Home » Home prices cooled at a record pace in June, according to housing data firm

Home prices cooled at a record pace in June, according to housing data firm

KEY POINTS

Home price gains are cooling fast, as demand wanes and supply builds.
The annual rate of price appreciation fell two percentage points from
19.3% to 17.3%.
Price gains are still otherwise strong because of an imbalance between
supply and demand. The housing market has had a severe shortage for
years.

Rising mortgage rates and inflation in the wider economy caused
housing demand to drop sharply in June, forcing home prices to cool
down.

Home prices are still higher than they were a year ago, but the gains
slowed at the fastest pace on record in June, according to Black
Knight, a mortgage software, data, and analytics firm that began
tracking this metric in the early 1970s. The annual rate of price
appreciation fell two percentage points from 19.3% to 17.3%.

Price gains are still strong because of an imbalance between supply
and demand. The housing market has had a severe shortage for years.
Strong demand during the coronavirus pandemic exacerbated it.

Even when home prices crashed dramatically during the recession of
2007-09, the strongest single-month slowdown was 1.19 percentage
points. Prices are not expected to fall nationally, given a stronger
overall housing market, but higher mortgage rates are certainly taking
their toll.

The average rate on the 30-year fixed mortgage crossed above 6% in
June, according to Mortgage News Daily. It has since dropped back into
the lower 5% range, but that is still significantly higher than the 3%
range rates were in at the start of this year.

“The slowdown was broad-based among the top 50 markets at the metro
level, with some areas experiencing even more pronounced cooling,”
said Ben Graboske, president of Black Knight Data & Analytics. “In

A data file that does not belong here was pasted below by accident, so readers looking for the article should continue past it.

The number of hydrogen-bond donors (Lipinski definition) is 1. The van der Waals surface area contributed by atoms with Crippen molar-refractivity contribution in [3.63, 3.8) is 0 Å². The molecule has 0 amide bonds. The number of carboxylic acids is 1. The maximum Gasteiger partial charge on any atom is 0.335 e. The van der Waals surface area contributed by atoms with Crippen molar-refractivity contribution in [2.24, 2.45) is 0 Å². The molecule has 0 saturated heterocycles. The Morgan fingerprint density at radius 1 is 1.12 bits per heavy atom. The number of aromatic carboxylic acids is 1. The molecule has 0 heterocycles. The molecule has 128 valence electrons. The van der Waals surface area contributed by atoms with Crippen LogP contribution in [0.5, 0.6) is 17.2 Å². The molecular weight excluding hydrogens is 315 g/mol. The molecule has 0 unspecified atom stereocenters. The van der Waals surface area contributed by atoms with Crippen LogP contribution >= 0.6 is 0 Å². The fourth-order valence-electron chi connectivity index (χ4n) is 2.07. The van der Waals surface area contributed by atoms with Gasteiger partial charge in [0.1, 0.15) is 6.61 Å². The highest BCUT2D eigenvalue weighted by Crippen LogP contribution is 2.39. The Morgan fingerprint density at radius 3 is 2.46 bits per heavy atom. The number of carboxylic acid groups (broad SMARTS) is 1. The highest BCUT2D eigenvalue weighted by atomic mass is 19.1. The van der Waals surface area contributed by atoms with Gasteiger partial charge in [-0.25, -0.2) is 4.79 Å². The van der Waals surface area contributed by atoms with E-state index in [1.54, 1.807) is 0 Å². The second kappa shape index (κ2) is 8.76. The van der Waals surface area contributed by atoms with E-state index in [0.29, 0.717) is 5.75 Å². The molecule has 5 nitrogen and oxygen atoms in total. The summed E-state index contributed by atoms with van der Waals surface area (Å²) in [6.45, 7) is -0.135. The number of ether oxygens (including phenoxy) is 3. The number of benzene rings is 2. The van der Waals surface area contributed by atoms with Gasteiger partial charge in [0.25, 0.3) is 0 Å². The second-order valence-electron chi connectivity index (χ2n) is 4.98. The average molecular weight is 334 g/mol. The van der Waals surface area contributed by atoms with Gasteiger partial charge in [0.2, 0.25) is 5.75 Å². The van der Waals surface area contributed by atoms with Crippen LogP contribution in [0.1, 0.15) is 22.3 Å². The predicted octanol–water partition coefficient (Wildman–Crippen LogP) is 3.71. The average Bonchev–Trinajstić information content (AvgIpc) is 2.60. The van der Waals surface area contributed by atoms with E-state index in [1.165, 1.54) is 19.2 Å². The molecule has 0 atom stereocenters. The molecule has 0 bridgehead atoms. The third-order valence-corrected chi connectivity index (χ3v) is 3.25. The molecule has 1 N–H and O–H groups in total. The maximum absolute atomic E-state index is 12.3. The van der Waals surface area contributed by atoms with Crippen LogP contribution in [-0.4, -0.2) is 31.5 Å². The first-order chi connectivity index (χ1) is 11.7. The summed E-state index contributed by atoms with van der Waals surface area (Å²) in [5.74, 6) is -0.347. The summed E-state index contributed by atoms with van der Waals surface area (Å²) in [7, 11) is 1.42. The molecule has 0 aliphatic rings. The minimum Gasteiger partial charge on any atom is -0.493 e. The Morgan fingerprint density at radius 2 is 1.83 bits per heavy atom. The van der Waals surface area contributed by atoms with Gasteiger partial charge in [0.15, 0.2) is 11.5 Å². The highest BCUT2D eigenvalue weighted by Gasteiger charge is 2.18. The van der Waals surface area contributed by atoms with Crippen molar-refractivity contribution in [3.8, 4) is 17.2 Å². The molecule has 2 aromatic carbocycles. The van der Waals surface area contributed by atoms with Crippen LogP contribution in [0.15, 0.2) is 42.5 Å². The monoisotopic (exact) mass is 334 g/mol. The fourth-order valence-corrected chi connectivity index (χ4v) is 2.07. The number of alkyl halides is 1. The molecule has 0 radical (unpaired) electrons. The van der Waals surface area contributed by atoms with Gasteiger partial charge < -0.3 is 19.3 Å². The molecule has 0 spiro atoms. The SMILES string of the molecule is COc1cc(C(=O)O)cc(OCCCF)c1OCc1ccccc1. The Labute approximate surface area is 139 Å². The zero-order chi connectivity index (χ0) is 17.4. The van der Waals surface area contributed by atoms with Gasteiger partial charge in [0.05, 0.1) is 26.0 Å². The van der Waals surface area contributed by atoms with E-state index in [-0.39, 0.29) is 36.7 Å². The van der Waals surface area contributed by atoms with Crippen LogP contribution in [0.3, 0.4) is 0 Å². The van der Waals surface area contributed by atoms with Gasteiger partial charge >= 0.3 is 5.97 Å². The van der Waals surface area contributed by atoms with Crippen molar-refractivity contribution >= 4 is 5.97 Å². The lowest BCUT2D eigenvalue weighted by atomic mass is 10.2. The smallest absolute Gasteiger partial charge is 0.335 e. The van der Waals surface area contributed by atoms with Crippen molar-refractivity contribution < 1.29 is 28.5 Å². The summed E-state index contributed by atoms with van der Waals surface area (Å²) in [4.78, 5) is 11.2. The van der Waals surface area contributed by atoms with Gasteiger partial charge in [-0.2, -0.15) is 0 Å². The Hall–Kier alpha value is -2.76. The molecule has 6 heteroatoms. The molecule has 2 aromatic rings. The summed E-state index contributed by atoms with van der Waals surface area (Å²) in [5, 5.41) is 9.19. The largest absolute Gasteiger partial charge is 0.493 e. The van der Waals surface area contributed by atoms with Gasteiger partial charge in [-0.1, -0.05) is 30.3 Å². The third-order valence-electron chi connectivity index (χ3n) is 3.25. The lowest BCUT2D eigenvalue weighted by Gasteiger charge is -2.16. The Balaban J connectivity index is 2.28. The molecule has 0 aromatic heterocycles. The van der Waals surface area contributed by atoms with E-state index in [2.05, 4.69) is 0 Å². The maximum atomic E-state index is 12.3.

fact, 25% of major U.S. markets saw growth slow by three percentage
points in June, with four decelerating by four or more points in that
month alone.”

Still, while this was the sharpest cooling on record nationally, the
market would have to see six more months of this kind of deceleration
for price growth to return to long-run averages, according to
Graboske. He calculates that it takes about five months for interest
rate impacts to be fully reflected in home prices.

Markets seeing the sharpest drops are those that previously had the
highest prices in the nation. Average home values in San Jose,
California, have fallen 5.1% in the last two months, the biggest drop
of any of the top markets. That chopped $75,000 off the price.

In Seattle, prices are down 3.8% in the past two months, or a $30,000
reduction. San Francisco, San Diego, and Denver round out the top five
markets with the biggest price reductions.

The cooling in prices coincides with a sharp jump in the supply of
homes for sale, up 22% over the last two months, according to Black
Knight. Inventory is still, however, 54% lower than 2017-19 levels.

“With a national shortage of more than 700,000 listings, it would take
more than a year of such record increases for inventory levels to
fully normalize,” said Graboske.

Price drops will not affect the average homeowner as much as they did
during the Great Recession, because homeowners today have considerably
more equity. Tight underwriting and several years of strong price
appreciation caused home equity levels to hit record highs.

Despite that, the strong demand in the market recently could present a
problem for some. About 10% of mortgaged properties were purchased in
the last year, so price drops could cause some borrowers to edge much
lower in their equity positions.

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